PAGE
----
A patient can only be sustained in permissive hypo-tension for a very finite amount of time. It varies from patient to patient and I have yet to read a study theorizing what that time may be as a general rule.

I know all of my guys types - even the attachments to my team; it is stamped on their dogtags and is printed by me on their FCC's. That is the least of my concerns... Is it something I want to do, no but it is a procedure I am prepared to do...



So can dying from hypovolemic shock.


I see your point Surgicalcric and once again, I learned something and I appreciate that brother.

F.M.
 

TLDR20

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You guys are missing the point entirely.
It is not for times when the evac times are short -within reason; it is for times like the beginning of the Afghan invasion where the closest MH-47 was a 4 hour flight to the casualty. It came to be after several guys died who could have possibly benefited from receiving whole blood in the field. I say possibly because the guys died before getting to a MTF of non-compressible hemorrhage and it isn't known whether they would have lived or not had they received the transfusion. Shortly therafter a forward thinking Group Surgeon proposed the idea and it was widely adopted.

Furthermore, while permissive hypotension (PHPTN) is a good thing when there isnt a better option a patient can only be sustained in the field this way for a very finite amount of time. This time varies from patient to patient in the field and is based on a wide number of conditions from hydration level prior to insult to the ability of the medic to maintain the patients core temp greater than 96 degrees.
. Is it something I want to do, no. It is a procedure I am prepared to do though

I agree with everything said, the highlighted portion especially, most young/less trained medics forget this part of their TCCC and ACLS codes. The blood transfusion is something I can do, and will do to save a life, I don't want to portray otherwise.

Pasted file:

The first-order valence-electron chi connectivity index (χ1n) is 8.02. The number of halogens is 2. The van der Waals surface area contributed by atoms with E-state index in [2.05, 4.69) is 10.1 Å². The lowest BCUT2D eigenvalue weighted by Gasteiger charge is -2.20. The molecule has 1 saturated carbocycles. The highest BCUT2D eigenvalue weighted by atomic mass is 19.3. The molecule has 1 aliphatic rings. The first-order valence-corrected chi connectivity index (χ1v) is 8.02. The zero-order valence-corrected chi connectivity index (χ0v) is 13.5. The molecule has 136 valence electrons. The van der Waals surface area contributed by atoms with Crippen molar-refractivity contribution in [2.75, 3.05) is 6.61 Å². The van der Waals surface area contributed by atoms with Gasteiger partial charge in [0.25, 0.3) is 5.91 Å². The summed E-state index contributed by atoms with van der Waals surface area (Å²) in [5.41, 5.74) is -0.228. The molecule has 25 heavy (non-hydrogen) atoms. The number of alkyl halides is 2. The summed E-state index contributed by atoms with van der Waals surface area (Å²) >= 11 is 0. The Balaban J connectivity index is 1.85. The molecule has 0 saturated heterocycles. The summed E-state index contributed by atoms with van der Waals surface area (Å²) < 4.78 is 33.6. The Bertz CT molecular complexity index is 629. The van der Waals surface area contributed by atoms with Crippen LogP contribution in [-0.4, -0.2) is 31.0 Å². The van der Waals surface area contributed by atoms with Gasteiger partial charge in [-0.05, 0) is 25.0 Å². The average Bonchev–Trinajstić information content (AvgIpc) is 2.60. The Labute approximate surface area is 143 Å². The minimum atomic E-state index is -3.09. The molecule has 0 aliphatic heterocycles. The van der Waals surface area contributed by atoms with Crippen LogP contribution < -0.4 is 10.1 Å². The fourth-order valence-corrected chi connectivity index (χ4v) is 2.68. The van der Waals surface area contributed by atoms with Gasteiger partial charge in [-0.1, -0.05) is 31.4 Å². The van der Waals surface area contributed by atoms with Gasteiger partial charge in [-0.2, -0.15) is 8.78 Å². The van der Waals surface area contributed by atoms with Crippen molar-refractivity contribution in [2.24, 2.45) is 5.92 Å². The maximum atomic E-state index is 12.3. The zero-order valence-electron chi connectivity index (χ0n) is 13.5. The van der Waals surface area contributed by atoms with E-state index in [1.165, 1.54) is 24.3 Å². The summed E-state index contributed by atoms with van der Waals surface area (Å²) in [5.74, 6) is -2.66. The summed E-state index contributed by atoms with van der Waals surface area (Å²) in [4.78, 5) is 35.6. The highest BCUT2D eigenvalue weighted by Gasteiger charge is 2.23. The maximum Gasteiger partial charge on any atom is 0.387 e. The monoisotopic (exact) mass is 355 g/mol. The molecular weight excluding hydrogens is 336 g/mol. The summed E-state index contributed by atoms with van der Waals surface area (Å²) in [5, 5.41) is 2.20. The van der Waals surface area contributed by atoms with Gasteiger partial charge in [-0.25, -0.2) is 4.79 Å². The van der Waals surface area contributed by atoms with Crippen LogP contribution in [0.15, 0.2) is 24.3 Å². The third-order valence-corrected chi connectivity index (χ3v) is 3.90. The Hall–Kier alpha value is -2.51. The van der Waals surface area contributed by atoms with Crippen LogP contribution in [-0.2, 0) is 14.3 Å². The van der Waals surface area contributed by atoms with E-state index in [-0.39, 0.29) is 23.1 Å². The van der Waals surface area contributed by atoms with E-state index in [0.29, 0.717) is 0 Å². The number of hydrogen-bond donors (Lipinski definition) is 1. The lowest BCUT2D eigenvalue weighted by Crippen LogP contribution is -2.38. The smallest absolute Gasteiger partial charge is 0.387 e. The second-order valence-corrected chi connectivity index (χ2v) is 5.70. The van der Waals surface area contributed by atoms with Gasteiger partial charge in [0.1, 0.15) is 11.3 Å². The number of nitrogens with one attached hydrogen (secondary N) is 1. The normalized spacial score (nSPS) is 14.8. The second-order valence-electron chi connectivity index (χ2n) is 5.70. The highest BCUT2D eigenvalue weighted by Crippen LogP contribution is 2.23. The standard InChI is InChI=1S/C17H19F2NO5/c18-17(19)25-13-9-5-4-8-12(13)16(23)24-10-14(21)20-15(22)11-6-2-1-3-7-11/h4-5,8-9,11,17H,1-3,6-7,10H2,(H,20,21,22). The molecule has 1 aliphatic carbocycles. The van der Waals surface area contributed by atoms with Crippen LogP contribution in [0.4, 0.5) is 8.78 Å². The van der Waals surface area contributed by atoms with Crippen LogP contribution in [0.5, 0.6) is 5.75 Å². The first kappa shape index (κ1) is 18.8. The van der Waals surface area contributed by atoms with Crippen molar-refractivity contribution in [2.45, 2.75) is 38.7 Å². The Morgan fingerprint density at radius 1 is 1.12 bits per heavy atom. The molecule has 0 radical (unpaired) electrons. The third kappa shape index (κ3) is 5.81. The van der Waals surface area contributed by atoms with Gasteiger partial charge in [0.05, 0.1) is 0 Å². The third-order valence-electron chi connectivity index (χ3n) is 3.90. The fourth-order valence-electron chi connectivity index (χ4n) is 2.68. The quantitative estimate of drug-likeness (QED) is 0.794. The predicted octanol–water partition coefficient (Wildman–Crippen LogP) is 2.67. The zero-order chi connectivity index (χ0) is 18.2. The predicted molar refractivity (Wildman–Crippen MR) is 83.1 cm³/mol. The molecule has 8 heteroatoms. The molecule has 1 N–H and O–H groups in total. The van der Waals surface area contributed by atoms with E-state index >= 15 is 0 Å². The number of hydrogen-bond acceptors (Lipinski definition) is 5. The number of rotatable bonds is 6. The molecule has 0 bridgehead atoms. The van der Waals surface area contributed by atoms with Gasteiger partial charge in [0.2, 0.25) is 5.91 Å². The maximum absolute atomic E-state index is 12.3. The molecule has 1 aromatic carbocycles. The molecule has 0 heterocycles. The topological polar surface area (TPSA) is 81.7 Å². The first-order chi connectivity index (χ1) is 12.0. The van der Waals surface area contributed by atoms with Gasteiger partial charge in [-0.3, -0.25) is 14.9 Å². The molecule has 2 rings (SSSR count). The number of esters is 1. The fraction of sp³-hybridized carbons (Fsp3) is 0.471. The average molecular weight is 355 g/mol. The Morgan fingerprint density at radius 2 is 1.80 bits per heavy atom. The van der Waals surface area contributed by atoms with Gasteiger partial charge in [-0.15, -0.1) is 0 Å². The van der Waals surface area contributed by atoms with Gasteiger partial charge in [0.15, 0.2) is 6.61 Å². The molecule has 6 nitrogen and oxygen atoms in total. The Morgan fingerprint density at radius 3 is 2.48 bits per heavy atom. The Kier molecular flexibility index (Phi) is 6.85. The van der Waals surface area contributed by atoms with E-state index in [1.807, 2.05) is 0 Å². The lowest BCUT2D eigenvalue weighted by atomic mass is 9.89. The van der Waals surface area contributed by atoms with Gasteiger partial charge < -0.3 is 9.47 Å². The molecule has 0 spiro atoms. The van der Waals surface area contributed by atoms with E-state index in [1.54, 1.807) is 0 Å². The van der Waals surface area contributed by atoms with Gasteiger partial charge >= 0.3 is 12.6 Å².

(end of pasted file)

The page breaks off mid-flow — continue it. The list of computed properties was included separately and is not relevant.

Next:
As for the permissive hypotension, it is gaining a lot of traction in the Pre-hospital setting. However if it is my buddy I am prolly going to go ahead and give him the hetastarch.
 

surgicalcric

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...As for the permissive hypotension, it is gaining a lot of traction in the Pre-hospital setting...

And I am glad to see it...

Having been a paramedic for 14 years prior to going to the SFQC I have seen far too many paramedics/EMT-Is, who could/can only treat patients according to an algorithm with no thought to or idea about what is actually going on at the cellular level in a patient, bring trauma patients in leaking raspberry cool-aid, with their standard (2) 14-16 ga caths running NS or LR WAO (Wide Assed Open.) This is unsat for a myriad of reasons too lengthy to discuss here. Suffice to say hem-control must be gained, in those with compressible bleeds, before fluid resuscitation should be a consideration. It is also good to see civilian EMS/Emer Med picking up on our lessons learned.

I am a big supporter of PHPTN and utilize it to the fullest but I know it has a point of diminishing return(s) and prepare accordingly, as I know you do.

Crip
 

pardus

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It is not for times when the evac times are short -within reason; it is for times like the beginning of the Afghan invasion where the closest MH-47 was a 4 hour flight to the casualty. It came to be after several guys died who could have possibly benefited from receiving whole blood in the field. I say possibly because the guys died before getting to a MTF of non-compressible hemorrhage and it isn't known whether they would have lived or not had they received the transfusion. Shortly therafter a forward thinking Group Surgeon proposed the idea and it was widely adopted.

Furthermore, while permissive hypotension (PHPTN) is a good thing when there isnt a better option a patient can only be sustained in the field this way for a very finite amount of time. This time varies from patient to patient in the field and is based on a wide number of conditions from hydration level prior to insult to the ability of the medic to maintain the patients core temp greater than 96 degrees.